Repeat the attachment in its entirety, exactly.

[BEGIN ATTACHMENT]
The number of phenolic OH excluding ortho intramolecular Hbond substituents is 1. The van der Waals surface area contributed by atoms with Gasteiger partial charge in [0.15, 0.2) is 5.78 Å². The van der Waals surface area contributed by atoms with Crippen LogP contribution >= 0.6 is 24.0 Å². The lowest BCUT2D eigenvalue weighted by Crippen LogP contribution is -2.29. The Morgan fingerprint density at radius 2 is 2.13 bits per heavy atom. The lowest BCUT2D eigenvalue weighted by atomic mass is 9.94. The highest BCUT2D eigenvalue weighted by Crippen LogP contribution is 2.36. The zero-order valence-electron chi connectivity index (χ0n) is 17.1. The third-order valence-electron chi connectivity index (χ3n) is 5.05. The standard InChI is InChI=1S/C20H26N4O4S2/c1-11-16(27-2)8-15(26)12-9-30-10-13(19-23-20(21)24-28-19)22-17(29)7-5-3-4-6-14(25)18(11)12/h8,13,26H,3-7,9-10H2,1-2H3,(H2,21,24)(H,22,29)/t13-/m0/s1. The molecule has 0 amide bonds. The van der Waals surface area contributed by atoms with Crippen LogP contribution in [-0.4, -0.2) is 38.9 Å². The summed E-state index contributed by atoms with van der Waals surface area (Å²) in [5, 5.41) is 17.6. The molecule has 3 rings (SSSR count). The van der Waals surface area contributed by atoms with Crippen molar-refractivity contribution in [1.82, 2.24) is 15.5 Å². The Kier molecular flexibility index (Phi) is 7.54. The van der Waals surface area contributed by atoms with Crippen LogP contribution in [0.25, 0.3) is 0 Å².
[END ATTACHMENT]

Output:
The number of phenolic OH excluding ortho intramolecular Hbond substituents is 1. The van der Waals surface area contributed by atoms with Gasteiger partial charge in [0.15, 0.2) is 5.78 Å². The van der Waals surface area contributed by atoms with Crippen LogP contribution >= 0.6 is 24.0 Å². The lowest BCUT2D eigenvalue weighted by Crippen LogP contribution is -2.29. The Morgan fingerprint density at radius 2 is 2.13 bits per heavy atom. The lowest BCUT2D eigenvalue weighted by atomic mass is 9.94. The highest BCUT2D eigenvalue weighted by Crippen LogP contribution is 2.36. The zero-order valence-electron chi connectivity index (χ0n) is 17.1. The third-order valence-electron chi connectivity index (χ3n) is 5.05. The standard InChI is InChI=1S/C20H26N4O4S2/c1-11-16(27-2)8-15(26)12-9-30-10-13(19-23-20(21)24-28-19)22-17(29)7-5-3-4-6-14(25)18(11)12/h8,13,26H,3-7,9-10H2,1-2H3,(H2,21,24)(H,22,29)/t13-/m0/s1. The molecule has 0 amide bonds. The van der Waals surface area contributed by atoms with Crippen LogP contribution in [-0.4, -0.2) is 38.9 Å². The summed E-state index contributed by atoms with van der Waals surface area (Å²) in [5, 5.41) is 17.6. The molecule has 3 rings (SSSR count). The van der Waals surface area contributed by atoms with Crippen molar-refractivity contribution in [1.82, 2.24) is 15.5 Å². The Kier molecular flexibility index (Phi) is 7.54. The van der Waals surface area contributed by atoms with Crippen LogP contribution in [0.25, 0.3) is 0 Å².